Queen Cleopatra of Egypt – Popular Depiction vs. Reality
Queen Cleopatra of Egypt is often portrayed in modern times -- in works ranging from plays to pornography -- as a tragic and misunderstood person. Among the most popular of these portrayals is the Oscar winning 1963 film, “Cleopatra,” in which Elizabeth Taylor played the Queen and Richard Burton portrayed Marc Antony. History paints a much different picture with ancient historian Josephus describing Cleopatra as “a woman who hesitated at no wickedness.”
Cleopatra (January 69 BC–November 30, 30 BC) was a Hellenistic co-ruler of Egypt with her brothers/husbands Ptolemy XIII and Ptolemy XIV. She later became the supreme ruler of Egypt by consummating an adulterous liaison with Gaius Julius Caesar that solidified her grip on the throne. After Caesar's assassination, Cleopatra aligned with Caesar’s number two man, Mark Antony, in another adulterous relationship. In all, Cleopatra had four children, one by Caesar (Caesarion) and three by Antony (Cleopatra Selene II, Alexander Helios, Ptolemy Philadelphus). Her marriages with her brothers produced no children: it is possible that they were never consummated because they were never close but instead were murderous rivals for the throne of Egypt.
Queen Cleopatra of Egypt – Place in History
Queen Cleopatra of Egypt’s reign marks the final end of the Hellenistic Era in Egypt and the beginning of the Roman Era in the eastern Mediterranean. Her son by Julius Caesar, Caesarion, ruled briefly in name only. Upon seizing Egypt, Octavian (Julius Caesar’s grand-nephew who is also named Caesar Augustus, and who ruled Rome at the time of Christ’s birth) condemned Caesarion to death with the statement, “Too many Caesars.” Her other children by Marc Antony were taken to Rome and adopted by Antony’s wife, Octavia, who was also Octavian’s elder sister.
One of the excellent endnotes of this story is that Octavia became one of the most prominent women in Roman history, respected and admired by contemporaries for her loyalty, nobility and humanity, and for maintaining traditional Roman feminine virtues. Her care and love for the offspring of her husband’s adulterous relationship with Cleopatra simply added to her Roman status as a virtuous woman. Octavia lived at a time when many succumbed to treachery and intrigue -- a remarkable counter-point to the life of Queen Cleopatra and the adulterous liaisons she used to acquire power and lure Marc Antony away from Octavia.
Marc Antony and Cleopatra’s demise was as sordid and tragic as their lives. Antony led combined land and naval forces at the Battle of Actium but lost to the better equipped and trained forces under Octavian. Queen Cleopatra fled the battle and popular legend implies that Antony abandoned his command to follow her to Egypt. Evidence indicates that Antony’s forces simply deserted to join with Octavian in a mass expression of disgust at the immorality and poor discipline of their commander. With the landing of Octavian’s legions in Egypt, Antony committed suicide, knowing his coming fate at the hands of Roman Justice. According to the doctor Olympus (an eye-witness), he was brought to Queen Cleopatra's tomb and died in her arms. Several days later, Cleopatra died from a self-inflicted snakebite. Octavian, waiting in a building nearby, was informed of her death, and went to see for himself that she was dead.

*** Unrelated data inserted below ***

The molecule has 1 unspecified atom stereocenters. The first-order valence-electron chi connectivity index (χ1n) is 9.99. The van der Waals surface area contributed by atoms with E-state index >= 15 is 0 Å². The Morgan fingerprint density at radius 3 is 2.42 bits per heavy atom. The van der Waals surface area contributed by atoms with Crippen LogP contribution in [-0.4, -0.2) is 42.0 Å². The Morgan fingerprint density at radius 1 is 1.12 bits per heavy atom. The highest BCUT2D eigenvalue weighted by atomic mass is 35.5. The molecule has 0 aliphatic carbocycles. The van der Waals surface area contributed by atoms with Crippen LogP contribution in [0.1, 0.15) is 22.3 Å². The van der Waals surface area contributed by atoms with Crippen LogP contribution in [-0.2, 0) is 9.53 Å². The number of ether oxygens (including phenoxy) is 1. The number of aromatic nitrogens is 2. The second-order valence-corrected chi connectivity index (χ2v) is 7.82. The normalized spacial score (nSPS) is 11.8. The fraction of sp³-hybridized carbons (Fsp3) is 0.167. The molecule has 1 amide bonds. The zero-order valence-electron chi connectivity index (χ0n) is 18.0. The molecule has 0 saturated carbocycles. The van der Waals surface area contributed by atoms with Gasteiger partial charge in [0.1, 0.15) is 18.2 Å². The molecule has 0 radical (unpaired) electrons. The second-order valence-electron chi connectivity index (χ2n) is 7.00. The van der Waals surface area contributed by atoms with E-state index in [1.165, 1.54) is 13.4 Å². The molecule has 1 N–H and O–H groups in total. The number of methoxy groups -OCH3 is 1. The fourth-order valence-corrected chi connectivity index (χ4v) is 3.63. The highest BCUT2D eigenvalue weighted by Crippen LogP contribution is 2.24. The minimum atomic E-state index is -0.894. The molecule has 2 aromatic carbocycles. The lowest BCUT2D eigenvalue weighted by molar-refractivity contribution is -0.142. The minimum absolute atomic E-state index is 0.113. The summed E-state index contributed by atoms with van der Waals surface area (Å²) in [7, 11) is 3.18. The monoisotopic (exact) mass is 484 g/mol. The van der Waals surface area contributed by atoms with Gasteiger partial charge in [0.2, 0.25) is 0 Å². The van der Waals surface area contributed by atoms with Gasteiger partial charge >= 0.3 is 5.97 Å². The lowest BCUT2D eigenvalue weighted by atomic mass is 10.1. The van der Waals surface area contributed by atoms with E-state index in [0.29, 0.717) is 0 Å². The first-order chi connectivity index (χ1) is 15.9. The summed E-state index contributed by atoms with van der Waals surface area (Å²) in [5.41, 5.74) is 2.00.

Queen Cleopatra of Egypt – Her Death
Queen Cleopatra of Egypt, in the words of ancient historians and her contemporaries, was a murdering, adulterous seductress who conspired in the demise of her own family, countrymen, and powerful Romans. Her death at her own hand was the last desperate attempt of an immoral woman to at least control her own end, having lost all accumulated wealth, power, and lovers.
Queen Cleopatra of Egypt – The century before the birth of Christ
Queen Cleopatra of Egypt struggled for power in Egypt at the same time that Rome fought a bloody Civil War. Six years before her birth, Pompey the Great intervened in a Jewish conflict in 63 BC by seizing Jerusalem then entered the Holy of Holies in the Jerusalem Temple. The Jewish people never forgave him. Years later during the Roman Civil War in 47 BC, Pompey fled from Caesar after losing the battle of Farsala in Greece. He would not even attempt to ask for help from the Jews. Though Pompey was murdered by the Egyptians, the Jewish people joined two large units -- one under the High Priest, Hyrcanus, and the other under the Idumean, Antipater. They helped Caesar defeat the Egyptians, place Queen Cleopatra back in power, and contributed significantly to Caesar’s success in Egypt.
Caesar’s reward for this service would be to elevate Antipater (Herod’s father) to be Regent over Jerusalem in 47 BC. The Roman also confirmed Hyrcanus, the leader of the Jewish sect known as Pharisees, as High Priest for life and granted permanent Roman citizenship to all the Jewish men who fought with the Legions in Egypt. As a result, the Pharisees became the dominant secular and religious power brokers in Palestine and dominated Temple leadership until Roman General Titus Vespasian destroyed Jerusalem in 70 AD.
The rise of the Pharisees to power locked in place the simmering political bitterness between Sadducees and Pharisees. This bitterness was a prominent part of the national political landscape of Palestine during Christ’s life and ministry.
A final fascinating note is that it is possible the Apostle Paul’s father or grandfather received Roman citizenship for serving as a soldier in the Egyptian campaign, which would pass down to children. Paul used his privilege of citizenship in Acts 21 to appeal his legal case to Caesar. One discovers that through this process and using the privilege of Roman citizenship, Paul took the Gospel message of Christ into the heart of Rome and the throne of Caesar.